You can find out the ServicePackageActivationId of a deployed service package by querying the list of deployed service packages on a node. When you are querying for the deployed service types, deployed replicas, and deployed code packages on a node, the query result also contains the ServicePackageActivationId of the parent deployed service package.

Note

  • Under the Shared Process hosting model, on a given node, for a given application, only one copy of a ServicePackage is activated. It has a ServicePackageActivationId equal to empty string, and need not be specified while performing operations related to the deployed service package.

  • Under the Exclusive Process hosting model, on a given node, for a given application, one or more copies of a ServicePackage can be active. Each activation has a non-empty ServicePackageActivationId, specified while performing operations related to the deployed service package.

  • If ServicePackageActivationId is omitted, it defaults to empty string. If a deployed service package that was activated under the Shared Process model is present, the operation will be performed on it. Otherwise, the operation fails.

  • Do not query once and cache the ServicePackageActivationId. The ID is dynamically generated, and can change for various reasons. Before performing an operation that needs ServicePackageActivationId, you should first query the list of deployed service packages on a node. Then use the ServicePackageActivationId from the query result to perform the original operation.

Guest executable and container applications

Service Fabric treats guest executable and container applications as stateless services, which are self-contained. There is no Service Fabric runtime in ServiceHost (a process or container). Because these services are self-contained, the number of replicas per ServiceHost is not applicable for these services. The most common configuration used with these services is single-partition, with InstanceCount equal to -1 (one copy of the service code running on each node of the cluster).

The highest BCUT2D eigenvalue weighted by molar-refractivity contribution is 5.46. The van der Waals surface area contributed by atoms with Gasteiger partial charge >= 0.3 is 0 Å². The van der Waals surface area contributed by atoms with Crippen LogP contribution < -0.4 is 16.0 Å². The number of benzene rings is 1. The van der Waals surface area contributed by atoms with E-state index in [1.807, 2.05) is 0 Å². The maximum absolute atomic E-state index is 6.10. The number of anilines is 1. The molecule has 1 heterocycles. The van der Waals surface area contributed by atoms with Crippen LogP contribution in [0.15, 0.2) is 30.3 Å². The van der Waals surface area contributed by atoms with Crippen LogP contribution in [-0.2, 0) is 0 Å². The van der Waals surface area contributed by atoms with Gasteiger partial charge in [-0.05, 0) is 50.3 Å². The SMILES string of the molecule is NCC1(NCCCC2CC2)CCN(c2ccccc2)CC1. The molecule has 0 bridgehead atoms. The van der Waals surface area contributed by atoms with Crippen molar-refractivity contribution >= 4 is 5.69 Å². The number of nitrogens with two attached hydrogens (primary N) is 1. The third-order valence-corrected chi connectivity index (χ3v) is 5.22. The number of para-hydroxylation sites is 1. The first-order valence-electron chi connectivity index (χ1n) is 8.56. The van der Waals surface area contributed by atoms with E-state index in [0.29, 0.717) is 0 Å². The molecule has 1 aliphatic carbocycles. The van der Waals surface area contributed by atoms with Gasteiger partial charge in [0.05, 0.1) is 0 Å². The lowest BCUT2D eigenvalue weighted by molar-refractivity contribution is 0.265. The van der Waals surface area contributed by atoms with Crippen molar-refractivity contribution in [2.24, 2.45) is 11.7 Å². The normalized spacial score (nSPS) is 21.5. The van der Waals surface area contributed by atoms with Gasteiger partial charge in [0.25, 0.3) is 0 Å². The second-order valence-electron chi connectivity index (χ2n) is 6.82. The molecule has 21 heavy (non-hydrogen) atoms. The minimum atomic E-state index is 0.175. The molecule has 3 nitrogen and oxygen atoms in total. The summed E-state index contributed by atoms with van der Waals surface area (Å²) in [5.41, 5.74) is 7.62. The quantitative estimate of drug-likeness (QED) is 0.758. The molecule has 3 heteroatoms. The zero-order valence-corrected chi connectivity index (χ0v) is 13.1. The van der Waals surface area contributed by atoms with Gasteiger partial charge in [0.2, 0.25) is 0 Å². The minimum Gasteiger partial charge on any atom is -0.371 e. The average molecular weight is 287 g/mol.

The default ServicePackageActivationMode for these services is SharedProcess, in which case Service Fabric only activates one copy of ServicePackage on a node for a given application. This means only one copy of service code will run a node. If you want multiple copies of your service code to run on a node, specify ServicePackageActivationMode as ExclusiveProcess at the time of creating the service. For example, you can do this when you create multiple services (Service1 to ServiceN) of ServiceType (specified in ServiceManifest), or when your service is multi-partitioned.

Change the hosting model of an existing service

At the present time, you can't change the hosting model of an existing service from Shared Process to Exclusive Process (or vice-versa).

Choose between the hosting models

You should evaluate which hosting model best fits your requirements. The Shared Process model uses operating system resources better, because fewer processes are spawned, and multiple replicas in the same process can share ports. However, if one of the replicas has an error where it needs to bring down the service host, it impacts all other replicas in same process.

The Exclusive Process model provides better isolation, with every replica in its own process. If one of the replicas has an error, it does not impact other replicas. This model is useful for cases where port sharing is not supported by the communication protocol. It facilitates the ability to apply resource governance at replica level. However, the Exclusive Process consumes more operating system resources, as it spawns one process for each replica on the node.

Exclusive Process model and application model considerations

For most applications, you can model your application in Service Fabric by keeping one ServiceType per ServicePackage.